According to the announcement, the alleged bribes consist of cash transfers totalling just over USD2mn which were paid to government officials via a consulting company in Djibouti. The accused were aware that the representative of the consulting company was also a public official in Djibouti. The consultant used his official position to influence the decision to buy equipment. The investigation is said to show that the cash transfers would be shared with other people in the country’s leadership.
Since the crimes were committed between 2011 and 2012 they will become time-barred in the near future, so intensive investigative work has been conducted by the police and prosecutors to have the investigation completed on time.
Separately, a former Ericsson employee, Affe Bereket, has been indicted in the USA in relation to the Djibouti bribes. To give you a flavour of the case, on 11 August 2011 Bereket sent an email saying that everybody in the management of the telecom company and the Ministry are…
…waiting their part of the cake
On 24th August 2011, Bereket and his co-conspirators caused Ericsson AB (a wholly owned subsidiary of LM Ericsson) to wire USD1,441,050 from an account in Dubai to an account in New York, from which the funds were wired to the consulting company in Djibouti. Bereket subsequently arranged further transfers of USD171,703 and USD545,230.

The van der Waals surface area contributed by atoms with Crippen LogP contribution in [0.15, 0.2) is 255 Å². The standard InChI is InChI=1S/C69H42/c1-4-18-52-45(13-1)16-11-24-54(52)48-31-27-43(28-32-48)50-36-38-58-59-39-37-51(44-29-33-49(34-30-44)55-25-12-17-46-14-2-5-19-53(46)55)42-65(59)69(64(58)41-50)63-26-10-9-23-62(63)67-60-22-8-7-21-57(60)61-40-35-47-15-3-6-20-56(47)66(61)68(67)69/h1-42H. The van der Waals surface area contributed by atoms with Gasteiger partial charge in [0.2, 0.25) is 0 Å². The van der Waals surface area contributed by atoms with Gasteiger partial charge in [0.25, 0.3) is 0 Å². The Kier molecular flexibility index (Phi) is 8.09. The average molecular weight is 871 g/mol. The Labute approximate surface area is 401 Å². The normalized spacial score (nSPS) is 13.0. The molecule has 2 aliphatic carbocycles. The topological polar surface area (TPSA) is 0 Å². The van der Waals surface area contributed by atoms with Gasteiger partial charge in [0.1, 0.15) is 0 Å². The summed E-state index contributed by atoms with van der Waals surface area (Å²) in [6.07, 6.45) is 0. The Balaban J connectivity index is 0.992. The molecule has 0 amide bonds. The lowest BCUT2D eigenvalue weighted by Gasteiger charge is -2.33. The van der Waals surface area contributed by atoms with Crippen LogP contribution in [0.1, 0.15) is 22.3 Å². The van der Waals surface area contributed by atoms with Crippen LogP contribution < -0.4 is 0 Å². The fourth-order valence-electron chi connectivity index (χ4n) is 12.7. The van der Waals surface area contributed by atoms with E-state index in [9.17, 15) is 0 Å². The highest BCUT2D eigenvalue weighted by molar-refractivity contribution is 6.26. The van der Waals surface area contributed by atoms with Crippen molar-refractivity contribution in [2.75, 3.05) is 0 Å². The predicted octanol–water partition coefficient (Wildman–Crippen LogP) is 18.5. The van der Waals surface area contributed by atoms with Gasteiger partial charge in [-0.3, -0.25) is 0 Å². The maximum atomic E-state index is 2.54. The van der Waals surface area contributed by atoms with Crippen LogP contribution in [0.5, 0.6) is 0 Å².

The Russian Laundromat Connections
In 2014, OCCRP reported its investigation of the Russian Laundromat. Between 2010 and early 2014, organized criminals and corrupt politicians in Russia moved USD20bn in dirty funds through the laundromat’s dozens of offshore companies, banks, fake loans, and proxy agents. The newly cleaned funds were then spread across Europe.
According to OCCRP, Ericsson AB received EUR4,301,650 (USD5,521,512.16) from LCM Alliance LLP at the start of April 2013. A representative of Ericsson told OCCRP that it does not have a business relationship with LCM Alliance and does not know why the payments ultimately came from that entity. However, the payments were made…
…under a customer contract related to telecom services and products
The customer used a payment service provider. The UK Companies House registration for LCM Alliance LLP shows it was registered at an accommodation address in London (along with over 1,000 other companies). The two company directors are two corporate nominees in the Seychelles. The BBC reported that a leak of more than 2,000 ‘suspicious activity reports’ (SARs) sent by banks to the US Financial Crimes Enforcement Network names more than 100 companies registered at that same address. Read more about LCM Alliance and the laundromat here.
In February 2014, Ericsson received around EUR1mn (USD1.1mn) from Valemont Properties. Ericsson confirmed this in an interview with newspaper Dagens Industri. Valemont Properties Ltd is a shell company which is registered in the UK but has declared itself to be dormant since it was incorporated in 2006, and was central to an investigation by authorities in Britain, Moldova, Latvia and Russia. Ericsson confirmed that it received the money as payment for supply to a third party:
What we know at present, the payment was received in connection to one of our customer contracts. We do not know why this payment was made by a different company and not the customer.